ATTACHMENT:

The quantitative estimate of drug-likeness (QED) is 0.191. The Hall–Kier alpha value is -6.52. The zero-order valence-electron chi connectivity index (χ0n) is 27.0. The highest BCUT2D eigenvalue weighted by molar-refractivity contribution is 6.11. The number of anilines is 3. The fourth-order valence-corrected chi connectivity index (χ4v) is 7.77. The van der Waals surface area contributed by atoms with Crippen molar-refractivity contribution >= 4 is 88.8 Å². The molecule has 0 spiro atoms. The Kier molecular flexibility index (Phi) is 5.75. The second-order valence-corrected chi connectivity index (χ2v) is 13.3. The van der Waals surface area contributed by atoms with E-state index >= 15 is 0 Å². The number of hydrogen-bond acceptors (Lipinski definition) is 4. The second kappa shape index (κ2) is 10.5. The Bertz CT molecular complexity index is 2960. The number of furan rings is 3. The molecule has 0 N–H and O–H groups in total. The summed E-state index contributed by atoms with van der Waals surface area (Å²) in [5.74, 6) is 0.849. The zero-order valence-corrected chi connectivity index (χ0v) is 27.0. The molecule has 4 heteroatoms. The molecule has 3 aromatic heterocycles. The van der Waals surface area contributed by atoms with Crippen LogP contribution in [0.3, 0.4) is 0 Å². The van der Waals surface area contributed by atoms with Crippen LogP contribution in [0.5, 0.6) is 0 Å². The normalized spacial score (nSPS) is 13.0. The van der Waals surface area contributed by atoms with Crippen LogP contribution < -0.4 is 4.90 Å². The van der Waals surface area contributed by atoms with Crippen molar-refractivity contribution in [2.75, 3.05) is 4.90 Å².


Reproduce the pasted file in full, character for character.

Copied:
The quantitative estimate of drug-likeness (QED) is 0.191. The Hall–Kier alpha value is -6.52. The zero-order valence-electron chi connectivity index (χ0n) is 27.0. The highest BCUT2D eigenvalue weighted by molar-refractivity contribution is 6.11. The number of anilines is 3. The fourth-order valence-corrected chi connectivity index (χ4v) is 7.77. The van der Waals surface area contributed by atoms with Crippen molar-refractivity contribution >= 4 is 88.8 Å². The molecule has 0 spiro atoms. The Kier molecular flexibility index (Phi) is 5.75. The second-order valence-corrected chi connectivity index (χ2v) is 13.3. The van der Waals surface area contributed by atoms with E-state index >= 15 is 0 Å². The number of hydrogen-bond acceptors (Lipinski definition) is 4. The second kappa shape index (κ2) is 10.5. The Bertz CT molecular complexity index is 2960. The number of furan rings is 3. The molecule has 0 N–H and O–H groups in total. The summed E-state index contributed by atoms with van der Waals surface area (Å²) in [5.74, 6) is 0.849. The zero-order valence-corrected chi connectivity index (χ0v) is 27.0. The molecule has 4 heteroatoms. The molecule has 3 aromatic heterocycles. The van der Waals surface area contributed by atoms with Crippen LogP contribution in [0.3, 0.4) is 0 Å². The van der Waals surface area contributed by atoms with Crippen LogP contribution in [0.5, 0.6) is 0 Å². The normalized spacial score (nSPS) is 13.0. The van der Waals surface area contributed by atoms with Crippen LogP contribution < -0.4 is 4.90 Å². The van der Waals surface area contributed by atoms with Crippen molar-refractivity contribution in [2.75, 3.05) is 4.90 Å².